Local Response to Global Climate Change: The Role of Local Development Plans in Climate Change Management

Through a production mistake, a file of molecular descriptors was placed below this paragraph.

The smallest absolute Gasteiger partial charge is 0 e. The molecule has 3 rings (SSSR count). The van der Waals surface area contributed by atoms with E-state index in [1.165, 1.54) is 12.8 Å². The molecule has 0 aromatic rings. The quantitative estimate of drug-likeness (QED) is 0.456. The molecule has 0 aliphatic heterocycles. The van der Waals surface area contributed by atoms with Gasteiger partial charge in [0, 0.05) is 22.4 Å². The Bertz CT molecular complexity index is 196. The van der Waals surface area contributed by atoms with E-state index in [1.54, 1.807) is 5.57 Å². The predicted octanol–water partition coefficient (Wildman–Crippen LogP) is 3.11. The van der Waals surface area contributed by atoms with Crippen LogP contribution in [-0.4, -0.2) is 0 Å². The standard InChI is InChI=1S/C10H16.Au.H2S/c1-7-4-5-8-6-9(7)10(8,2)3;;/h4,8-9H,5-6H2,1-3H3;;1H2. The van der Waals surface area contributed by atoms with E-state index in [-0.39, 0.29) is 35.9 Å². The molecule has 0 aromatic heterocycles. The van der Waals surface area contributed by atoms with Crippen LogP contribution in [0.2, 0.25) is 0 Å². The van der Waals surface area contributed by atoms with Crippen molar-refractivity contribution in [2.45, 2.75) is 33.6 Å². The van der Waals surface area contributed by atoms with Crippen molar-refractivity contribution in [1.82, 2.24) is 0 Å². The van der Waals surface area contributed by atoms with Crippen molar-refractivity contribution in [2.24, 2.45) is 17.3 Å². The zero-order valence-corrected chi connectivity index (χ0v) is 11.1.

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Climate change is possibly the greatest threat facing human society in this century. The response to this challenge has been dominated by international negotiations for controlling greenhouse gas emissions. More recently there are efforts by the international community to engage other levels of governance in mitigation and adaptation response. While the framework for international action on climate change continues to evolve, there is mounting pressure from researchers to include cities as significant actors in the global climate change management strategy. Cities are centers of production and consumption in our society and as such will be crucial for global climate change management strategy. Despite these links, demands for consideration of climate change management issues in local policy making have remained a research rhetoric and have not yet translated into planning action. This gap between planning research and practice is probably due to lack of evidence based research on this issue. This study fills in this gap and provides empirical evidence supporting the key role of local development plans in climate change management. Specifically, in the first step, this research investigates the influence of local development plans on climate change mitigation by comparing change in carbon dioxide emissions in groups of cities with and without plans. Thereafter, climate change management capacity in local development plans is analyzed through policy analysis. Finally, this research study examines the effect of plan quality on the change in carbon dioxide emissions, while controlling for socio-economic, landscape and policy characteristics. Results of this study support the demands for using local development plans as tools for climate change management. This study identifies numerous planning policies in local development plans with potential to influence climate change management. The analysis also reveals wide variation in the quality of the climate change management policies. For example, policies related to site planning regulations and transportation are fairly detailed, whereas acquisition and incentive/disincentive tools are not. The detailed review of plan quality suggests that although development plans have the potential to significantly influence climate change, there is need for further improvement, especially of the overall plan implementation capacity. Finally, the research findings show that the quality of climate change management planning policies in local development plans have a significant impact on a communities? emissions. Communities with better plan quality had significantly lower increase in per-capita emissions over the period of analysis. The study also discovered significant effects of wealth, travel behavior, occupation base and state policy on the change in emissions. Based on the research findings this study recommends evolving integrated local development policies that focus on dual goals of climate change management and sustainable development. Further studies are recommended to examine the opportunities and challenges to use of local development plans for climate change management.